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Over the last 10-years the land application of biosolids in the United States has risen to the forefront of environmental and public focus. In fact, public outcry and crusades have lead to the ban of the beneficial reuse of biosolids in other counties throughout the United States. The
issues and concerns that were encountered as a result of the land application of biosolids in DeSoto County, an area known for farming and cattle ranches, were similar to the recent problems encountered in California, New Hampshire, Pennsylvania, and Virginia. In late 2001, DeSoto County faced
with mounting public concern regarding the land application of biosolids, and in particular, Class B, embarked on a program to develop land use regulation and an ordinance to control and monitor the application of biosolids in the County. Approximately 95-percent of the biosolids land-applied
in DeSoto County are generated from outside the County, with most of these biosolids meeting the Class B requirements. Issues leading to the concerns regarding the recycling of biosolids and the regulation of biosolids in DeSoto County were divided amongst problems originating with the source
or wastewater treatment facilities, the State regulatory agency, the biosolids contractors, and the public. The use of biosolids has been controversial for many years; however, this practice of beneficially reusing biosolids was a use unregulated by the County until recently. The public
perceived the land application of these biosolids as unsafe, and the biosolids industry and regulatory agencies were not effective in addressing their concerns. These issues led to concerns that included the proper application and management of the biosolids, health issues, and odors. In addition,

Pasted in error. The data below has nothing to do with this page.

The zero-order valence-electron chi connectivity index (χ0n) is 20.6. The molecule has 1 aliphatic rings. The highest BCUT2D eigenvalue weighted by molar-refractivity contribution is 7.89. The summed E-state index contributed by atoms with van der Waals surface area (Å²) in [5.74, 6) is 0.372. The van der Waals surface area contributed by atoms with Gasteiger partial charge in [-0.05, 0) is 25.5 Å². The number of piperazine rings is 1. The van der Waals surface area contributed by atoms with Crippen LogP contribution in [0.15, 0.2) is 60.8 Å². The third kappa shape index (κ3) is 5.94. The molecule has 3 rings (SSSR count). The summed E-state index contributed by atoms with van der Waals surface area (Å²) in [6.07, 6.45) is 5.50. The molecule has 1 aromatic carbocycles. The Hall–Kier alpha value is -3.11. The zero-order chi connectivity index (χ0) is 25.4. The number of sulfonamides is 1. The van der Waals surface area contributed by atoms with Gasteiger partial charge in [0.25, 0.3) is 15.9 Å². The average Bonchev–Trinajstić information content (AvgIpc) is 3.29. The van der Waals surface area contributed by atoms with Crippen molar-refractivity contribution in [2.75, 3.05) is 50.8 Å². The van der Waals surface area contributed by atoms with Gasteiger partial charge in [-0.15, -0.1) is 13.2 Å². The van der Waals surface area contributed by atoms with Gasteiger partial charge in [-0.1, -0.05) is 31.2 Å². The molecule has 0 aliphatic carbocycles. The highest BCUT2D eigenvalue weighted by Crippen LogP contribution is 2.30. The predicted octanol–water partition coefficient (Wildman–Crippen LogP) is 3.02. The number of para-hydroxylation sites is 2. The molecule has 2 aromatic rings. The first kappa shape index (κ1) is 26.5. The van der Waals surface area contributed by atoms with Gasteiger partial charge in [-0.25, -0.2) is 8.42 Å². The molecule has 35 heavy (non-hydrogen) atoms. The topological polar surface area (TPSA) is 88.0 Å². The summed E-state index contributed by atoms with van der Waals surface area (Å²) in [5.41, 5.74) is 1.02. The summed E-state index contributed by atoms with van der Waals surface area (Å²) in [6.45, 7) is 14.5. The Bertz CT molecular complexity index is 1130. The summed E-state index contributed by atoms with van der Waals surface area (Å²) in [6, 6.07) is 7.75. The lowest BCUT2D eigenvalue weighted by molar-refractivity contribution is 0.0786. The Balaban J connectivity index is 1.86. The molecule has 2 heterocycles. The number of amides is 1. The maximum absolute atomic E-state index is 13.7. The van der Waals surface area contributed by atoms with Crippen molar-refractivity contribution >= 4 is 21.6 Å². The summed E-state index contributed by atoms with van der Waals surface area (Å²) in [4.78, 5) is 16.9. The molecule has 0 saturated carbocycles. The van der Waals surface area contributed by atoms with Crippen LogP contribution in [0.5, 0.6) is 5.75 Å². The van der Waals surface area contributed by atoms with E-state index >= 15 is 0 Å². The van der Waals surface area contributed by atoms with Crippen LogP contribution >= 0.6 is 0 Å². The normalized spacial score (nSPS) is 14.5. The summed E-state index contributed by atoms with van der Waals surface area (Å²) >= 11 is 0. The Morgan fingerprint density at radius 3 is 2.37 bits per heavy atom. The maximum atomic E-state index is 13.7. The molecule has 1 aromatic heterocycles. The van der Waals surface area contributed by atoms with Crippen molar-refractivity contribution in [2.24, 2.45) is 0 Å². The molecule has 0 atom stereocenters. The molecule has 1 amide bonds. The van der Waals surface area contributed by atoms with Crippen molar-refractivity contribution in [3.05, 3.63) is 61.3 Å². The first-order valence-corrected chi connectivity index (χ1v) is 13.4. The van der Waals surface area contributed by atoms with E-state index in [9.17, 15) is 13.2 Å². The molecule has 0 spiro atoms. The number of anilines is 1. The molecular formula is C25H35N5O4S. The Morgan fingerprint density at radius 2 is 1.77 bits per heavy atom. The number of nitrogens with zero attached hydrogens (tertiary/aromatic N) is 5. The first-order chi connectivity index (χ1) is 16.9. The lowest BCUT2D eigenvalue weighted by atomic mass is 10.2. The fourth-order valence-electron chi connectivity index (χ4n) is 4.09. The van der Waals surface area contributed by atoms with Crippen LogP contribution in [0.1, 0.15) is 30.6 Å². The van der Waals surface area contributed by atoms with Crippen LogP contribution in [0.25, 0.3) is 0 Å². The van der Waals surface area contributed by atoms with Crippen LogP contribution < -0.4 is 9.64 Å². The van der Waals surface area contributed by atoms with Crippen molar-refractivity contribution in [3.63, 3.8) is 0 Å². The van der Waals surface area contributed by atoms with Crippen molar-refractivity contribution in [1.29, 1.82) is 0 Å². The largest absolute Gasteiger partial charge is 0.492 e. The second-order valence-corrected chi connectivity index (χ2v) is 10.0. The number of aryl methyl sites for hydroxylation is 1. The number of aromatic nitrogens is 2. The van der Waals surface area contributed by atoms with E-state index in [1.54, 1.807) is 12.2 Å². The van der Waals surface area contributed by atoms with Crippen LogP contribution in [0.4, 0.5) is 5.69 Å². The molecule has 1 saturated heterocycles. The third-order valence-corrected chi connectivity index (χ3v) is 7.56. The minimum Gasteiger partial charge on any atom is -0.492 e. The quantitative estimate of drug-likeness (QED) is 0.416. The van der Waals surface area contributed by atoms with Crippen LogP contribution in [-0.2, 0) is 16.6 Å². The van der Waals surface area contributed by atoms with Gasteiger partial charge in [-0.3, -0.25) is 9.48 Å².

a major environmental concern was the fact that a major portion of the land application sites located in the County is in the watershed for a major drinking water supply for over 1-million people. Since biosolids can contain pathogens, heavy metals and other contaminants, the County drafted
land use modifications and ordinances to address these issues and to protect the public and environment from potential contamination. In the development of these ordinances the public demand to eliminate or more strictly control the land application of biosolids was encountered, and poor site
management and techniques by the land spreading operations were all taken into consideration. This paper provides an overview of the history behind the problem, the issues that were raised by the public and biosolids industry during the drafting of these ordinances, the problems that were
encountered during this process, as well as the problem of developing fair and equitable regulations. The paper also discusses the problems encountered in other areas of the United States, previously reported cases and the validity of these situations. The ordinances that were developed by
the County addressed such items as monitoring, land application, stormwater management and treatment, permitting from a land regulation perspective and reporting.
Proceedings of the Water Environment Federation is an archive of papers published in the proceedings of the annual Water Environment Federation® Technical Exhibition and Conference (WEFTEC® ) and specialty conferences held since the year 2000. These proceedings are not peer reviewed. WEF Members: Sign in (right panel) with your IngentaConnect user name and password to receive complimentary access.